While I understand your concern regarding needlessly sharing information, IRS regulations specify that a W-9 must be filled out whenever receiving income from a company. Please see the “Purpose of Form” section on the front of the W-9. Your travel reimbursement is technically considered income.

One way around this (to avoid having to fill a W-9 out), however, is to send us all of you Original receipts and get reimbursed on those. Basically, in layman’s terms, the IRS is trying to avoid “double-dipping”. If we reimburse someone for receipt copies, that person can then claim/deduct the originals on their own personal/business taxes. The W-9 form is the IRS’ tracking solution to this.

Please let Katie what you intend to do, so she can be on the lookout for either your W-9 form or your original receipts in the mail (sent with tracking information for your protection). I hope this cleared things up a bit.

Thank you.

Elizabeth

Elizabeth LaFontaine

Senior Accountant

*********************

“Jim Harper”

10/03/2006 06:04 PM

To elizabeth [at] conference [dot] org

cc Katie [at] conference [dot] org

Subject RE: Fw: W-9 Forms Needed

Hi Elizabeth –

Sorry for the delay. I’ve been traveling. Again.

As I understand it (and I have double-checked), W-9s are needed when you are going to file a 1099. If you believe that there is a requirement to file a 1099 on reimbursement of my travel expenses, could you please tell me where that is? Which 1099 would you file? If you think that it’s the 1099-MISC, please note that the threshold amount for filing the 1099-MISC is $600 in income.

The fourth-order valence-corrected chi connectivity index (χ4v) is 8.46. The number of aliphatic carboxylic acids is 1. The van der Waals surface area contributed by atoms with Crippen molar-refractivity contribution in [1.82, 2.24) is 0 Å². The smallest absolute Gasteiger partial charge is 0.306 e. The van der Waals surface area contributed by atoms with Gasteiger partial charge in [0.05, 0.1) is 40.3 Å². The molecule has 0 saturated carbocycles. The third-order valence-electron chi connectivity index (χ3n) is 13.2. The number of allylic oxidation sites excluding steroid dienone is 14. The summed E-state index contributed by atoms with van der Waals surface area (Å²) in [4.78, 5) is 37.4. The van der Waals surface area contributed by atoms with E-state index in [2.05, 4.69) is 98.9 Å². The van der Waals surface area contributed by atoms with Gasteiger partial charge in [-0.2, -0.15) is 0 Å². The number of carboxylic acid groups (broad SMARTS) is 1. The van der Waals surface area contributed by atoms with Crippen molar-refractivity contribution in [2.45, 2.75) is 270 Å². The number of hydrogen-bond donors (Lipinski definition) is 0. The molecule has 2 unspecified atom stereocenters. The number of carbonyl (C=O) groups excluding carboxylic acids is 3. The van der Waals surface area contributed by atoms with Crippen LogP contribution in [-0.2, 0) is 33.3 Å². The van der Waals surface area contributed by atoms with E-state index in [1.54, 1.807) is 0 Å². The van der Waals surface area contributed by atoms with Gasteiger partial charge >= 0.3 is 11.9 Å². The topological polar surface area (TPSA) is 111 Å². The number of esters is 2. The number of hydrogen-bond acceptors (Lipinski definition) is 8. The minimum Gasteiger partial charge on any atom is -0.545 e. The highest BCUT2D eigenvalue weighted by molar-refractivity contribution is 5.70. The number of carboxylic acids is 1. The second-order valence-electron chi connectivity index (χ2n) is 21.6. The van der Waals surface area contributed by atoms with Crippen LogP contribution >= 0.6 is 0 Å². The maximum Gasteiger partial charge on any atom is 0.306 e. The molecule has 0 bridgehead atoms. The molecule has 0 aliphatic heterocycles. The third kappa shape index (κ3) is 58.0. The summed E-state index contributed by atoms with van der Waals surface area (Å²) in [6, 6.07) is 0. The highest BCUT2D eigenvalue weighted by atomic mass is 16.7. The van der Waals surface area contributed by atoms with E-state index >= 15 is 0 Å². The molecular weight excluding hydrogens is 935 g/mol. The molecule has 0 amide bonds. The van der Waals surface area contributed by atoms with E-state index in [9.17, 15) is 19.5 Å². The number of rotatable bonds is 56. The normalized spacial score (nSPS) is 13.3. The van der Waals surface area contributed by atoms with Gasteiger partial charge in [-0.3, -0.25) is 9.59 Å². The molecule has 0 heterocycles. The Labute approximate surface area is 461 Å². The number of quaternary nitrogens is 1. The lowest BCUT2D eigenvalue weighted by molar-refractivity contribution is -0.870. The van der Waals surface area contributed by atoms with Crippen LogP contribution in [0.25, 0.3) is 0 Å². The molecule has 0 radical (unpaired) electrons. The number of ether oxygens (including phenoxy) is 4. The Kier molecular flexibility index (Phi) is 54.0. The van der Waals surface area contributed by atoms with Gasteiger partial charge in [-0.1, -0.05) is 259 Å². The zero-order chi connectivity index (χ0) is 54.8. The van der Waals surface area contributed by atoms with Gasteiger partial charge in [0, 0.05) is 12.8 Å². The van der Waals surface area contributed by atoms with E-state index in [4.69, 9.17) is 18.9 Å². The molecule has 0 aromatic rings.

And I have strong doubts that this is income. If you were to file a 1099 dealing with reimbursement for travel expenses, the IRS would be looking for it on my 1040, and I have never included travel expenses on a 1040.

Let me apologize for being a stickler about this, but many administrators believe they have to collect SSNs when they do not. It may be that you are over-collecting SSNs and possibly even filing forms you don’t need to.

If you can point me to documents showing that I’m mistaken, I welcome being corrected. But unless you do, I’m pretty sure that you don’t need a W-9 and can issue a check to me.

Thanks!

Jim

Jim Harper

Director of Information Policy Studies

The Cato Institute

************************

Hi Jim,

As I stated in my previous email, you do not need to fill out a W-9 if you do not wish to. Simply send all of your original receipts to Katie so she can process your check. Unfortunately, that is the only way you will be reimbursed. Sorry for any inconvenience, but those are the policies we strictly abide by and they in no way infringe upon any reservations you may have about providing information you don’t want to provide.

Please let Katie know when she can be expecting your receipts in the mail. We will reimburse you $4.55 for Priority mail with Delivery Confirmation if you’d like.

Regards,

Elizabeth

Elizabeth LaFontaine

Senior Accountant